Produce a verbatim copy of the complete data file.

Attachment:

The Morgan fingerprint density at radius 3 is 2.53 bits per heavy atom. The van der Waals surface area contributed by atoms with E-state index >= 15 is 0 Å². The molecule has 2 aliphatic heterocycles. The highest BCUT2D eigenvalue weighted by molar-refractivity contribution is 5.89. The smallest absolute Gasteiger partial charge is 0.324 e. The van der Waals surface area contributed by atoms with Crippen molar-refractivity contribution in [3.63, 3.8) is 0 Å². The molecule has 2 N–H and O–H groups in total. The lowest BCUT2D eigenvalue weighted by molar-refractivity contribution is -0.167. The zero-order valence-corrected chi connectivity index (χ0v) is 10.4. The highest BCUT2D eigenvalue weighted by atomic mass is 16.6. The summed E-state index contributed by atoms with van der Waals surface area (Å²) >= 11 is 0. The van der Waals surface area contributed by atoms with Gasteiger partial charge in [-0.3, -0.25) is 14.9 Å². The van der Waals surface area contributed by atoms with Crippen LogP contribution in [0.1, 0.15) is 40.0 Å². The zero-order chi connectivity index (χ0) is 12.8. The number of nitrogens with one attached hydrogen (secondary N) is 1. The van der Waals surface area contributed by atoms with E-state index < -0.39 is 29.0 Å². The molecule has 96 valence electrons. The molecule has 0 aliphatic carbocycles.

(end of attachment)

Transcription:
The Morgan fingerprint density at radius 3 is 2.53 bits per heavy atom. The van der Waals surface area contributed by atoms with E-state index >= 15 is 0 Å². The molecule has 2 aliphatic heterocycles. The highest BCUT2D eigenvalue weighted by molar-refractivity contribution is 5.89. The smallest absolute Gasteiger partial charge is 0.324 e. The van der Waals surface area contributed by atoms with Crippen molar-refractivity contribution in [3.63, 3.8) is 0 Å². The molecule has 2 N–H and O–H groups in total. The lowest BCUT2D eigenvalue weighted by molar-refractivity contribution is -0.167. The zero-order valence-corrected chi connectivity index (χ0v) is 10.4. The highest BCUT2D eigenvalue weighted by atomic mass is 16.6. The summed E-state index contributed by atoms with van der Waals surface area (Å²) >= 11 is 0. The van der Waals surface area contributed by atoms with Gasteiger partial charge in [-0.3, -0.25) is 14.9 Å². The van der Waals surface area contributed by atoms with Crippen LogP contribution in [0.1, 0.15) is 40.0 Å². The zero-order chi connectivity index (χ0) is 12.8. The number of nitrogens with one attached hydrogen (secondary N) is 1. The van der Waals surface area contributed by atoms with E-state index < -0.39 is 29.0 Å². The molecule has 96 valence electrons. The molecule has 0 aliphatic carbocycles.